I have made many attempts in the past few weeks to write something, anything. In my last attempt entitled “rambling blog” I wrote about the week of my sons’ visit. “It was family dinners at home and TV watching and dog walks and intermittent arguments about getting off the phone. It was me calibrating to the new feeling that comes with accepting that my older sons are now visiting me and no longer living with me.”

These days, the question how did I get here so fast is often on my mind. The coming and going of moments seem so much faster now. Moments I look forward to become memories in an instant.I think about writing them down. To capture the ways in which I am seeing these moments flash by my eyes. The thought that gets sparked by the certain way I look up at the sky. That feeling when my son is no longer in the passenger seat and I am driving back to what still feels like a new life even though it is nearly two years since I moved.

By the time I sit to write, the words that once danced around in my head are gone. I am empty. But not in the good Buddhist way. In their place resides an onslaught of criticism. Coupled with a lot of frustration. If I were really a writer, I would be writing every day. If I were really a meditation teacher, I would be sitting every day. I look at the stack of books I have yet to finish reading.

Recently, I registered for two online courses. I wanted to be part of something. I wanted another booklist. More content to accumulate. My life has winded down to the quietest place it ever has been. This is a good thing, I think. Two minutes later I feel guilty about all the time I have on my hands. I am antsy and impatient. I am trusting and centered.
I am a changing family.
I am eating differently.
I use oil on my face now when not too long ago I would have balked at the idea of using anything other than astringent.
“The truth is always changing,” my husband has told me before.“It’s dynamic.” I think about the dishes I picked out on my wedding registry over twenty years ago and how today I would not pick those same dishes.

I recognize that old tide of doubt that rises within me when I am about to start something new. It used to stop me in my tracks. Now, I proceed, often with my hand on my heart. The teacher from one of my online courses posted an urgent forum speaking to the hundreds if not thousands of us who shared our nagging fears about our futures. When will we get to the other side? We were all so paralyzed by the same questions. We all doubted ourselves in one way or another. We were halted and yet our lives were brilliantly drifting along. Dense. Fleeting. Invisble.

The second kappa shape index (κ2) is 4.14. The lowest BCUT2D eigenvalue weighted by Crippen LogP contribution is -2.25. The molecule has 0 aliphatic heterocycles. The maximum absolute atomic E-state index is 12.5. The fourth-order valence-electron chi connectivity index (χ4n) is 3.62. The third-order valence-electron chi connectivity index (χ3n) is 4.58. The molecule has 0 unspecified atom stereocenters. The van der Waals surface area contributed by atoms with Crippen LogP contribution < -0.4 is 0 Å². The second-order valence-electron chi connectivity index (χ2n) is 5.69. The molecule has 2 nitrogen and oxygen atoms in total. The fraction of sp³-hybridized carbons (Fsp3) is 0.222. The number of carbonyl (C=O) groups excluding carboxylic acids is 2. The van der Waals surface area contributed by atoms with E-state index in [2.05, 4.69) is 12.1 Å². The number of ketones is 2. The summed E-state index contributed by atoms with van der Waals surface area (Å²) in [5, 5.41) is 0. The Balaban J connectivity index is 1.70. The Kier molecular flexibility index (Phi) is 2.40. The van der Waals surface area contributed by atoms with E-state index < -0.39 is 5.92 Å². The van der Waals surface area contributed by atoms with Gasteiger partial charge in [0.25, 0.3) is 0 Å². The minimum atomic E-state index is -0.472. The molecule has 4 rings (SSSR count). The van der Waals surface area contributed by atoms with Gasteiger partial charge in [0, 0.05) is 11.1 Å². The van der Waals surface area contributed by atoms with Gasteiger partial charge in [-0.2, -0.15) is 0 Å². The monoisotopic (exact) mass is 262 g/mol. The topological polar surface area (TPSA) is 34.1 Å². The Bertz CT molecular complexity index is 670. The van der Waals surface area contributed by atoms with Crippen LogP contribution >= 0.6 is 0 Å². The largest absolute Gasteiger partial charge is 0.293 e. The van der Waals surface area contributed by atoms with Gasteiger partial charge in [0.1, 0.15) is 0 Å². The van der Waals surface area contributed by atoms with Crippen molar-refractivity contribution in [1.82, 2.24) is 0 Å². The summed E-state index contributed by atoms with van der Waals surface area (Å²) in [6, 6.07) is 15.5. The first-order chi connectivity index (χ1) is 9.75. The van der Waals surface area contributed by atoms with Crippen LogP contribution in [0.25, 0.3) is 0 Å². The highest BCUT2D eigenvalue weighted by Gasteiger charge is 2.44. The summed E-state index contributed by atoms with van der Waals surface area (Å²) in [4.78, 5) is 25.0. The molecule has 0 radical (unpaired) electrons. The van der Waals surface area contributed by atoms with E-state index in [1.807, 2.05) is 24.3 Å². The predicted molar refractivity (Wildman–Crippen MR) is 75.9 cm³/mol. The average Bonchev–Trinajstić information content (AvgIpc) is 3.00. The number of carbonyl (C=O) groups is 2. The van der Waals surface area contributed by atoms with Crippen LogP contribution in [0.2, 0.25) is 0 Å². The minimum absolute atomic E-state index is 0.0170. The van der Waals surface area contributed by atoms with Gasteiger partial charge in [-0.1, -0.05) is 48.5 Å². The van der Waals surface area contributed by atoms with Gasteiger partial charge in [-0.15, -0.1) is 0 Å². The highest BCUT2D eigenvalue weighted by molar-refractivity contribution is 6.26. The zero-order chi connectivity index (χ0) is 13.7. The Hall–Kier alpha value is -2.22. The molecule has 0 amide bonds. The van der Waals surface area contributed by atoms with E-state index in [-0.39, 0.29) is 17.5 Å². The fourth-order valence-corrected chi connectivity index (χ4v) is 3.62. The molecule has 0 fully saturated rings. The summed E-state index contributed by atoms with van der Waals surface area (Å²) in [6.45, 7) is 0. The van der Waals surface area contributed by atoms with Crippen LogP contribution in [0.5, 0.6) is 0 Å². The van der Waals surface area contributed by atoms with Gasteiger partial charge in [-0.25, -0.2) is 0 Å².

Toss your doubt aside, the teacher said. She looks like someone who was practiced at doing that. At not letting her doubts ruin a perfectly good vision for life.

Last week I gave a lecture to new teachers entitled Soul of the Teacher. “Practice trusting your own soul,” my husband suggested. I showed up with my favorite poems. I came to listen. The women echoed back to me their own fears. The wanting to know. The wanting to grasp. The wanting to have certainty. I loved them so much for admitting out loud what I wondered about too.

If I trusted myself more, I would no longer question if I was enough.

This from Mary Oliver:
…though I play at the edges of knowing/truly I know/our part is not knowing/but looking, and touching, and loving/which is the way I walked on/softly,/through the pale, pink morning light.

And this from Parker Palmer:
…there is a deeper and truer life waiting to be acknowledged.

I believe in muses, the way a stroke of genius ushers itself into a body at the exact perfect moment and if not pulled in close, if not recognized or received, it would drift away as suddenly as it arrived. Moments are filled with muses. And my awareness I have come to think of as a great sieve— catching the glistening particles in these tiny openings and draining away the rest.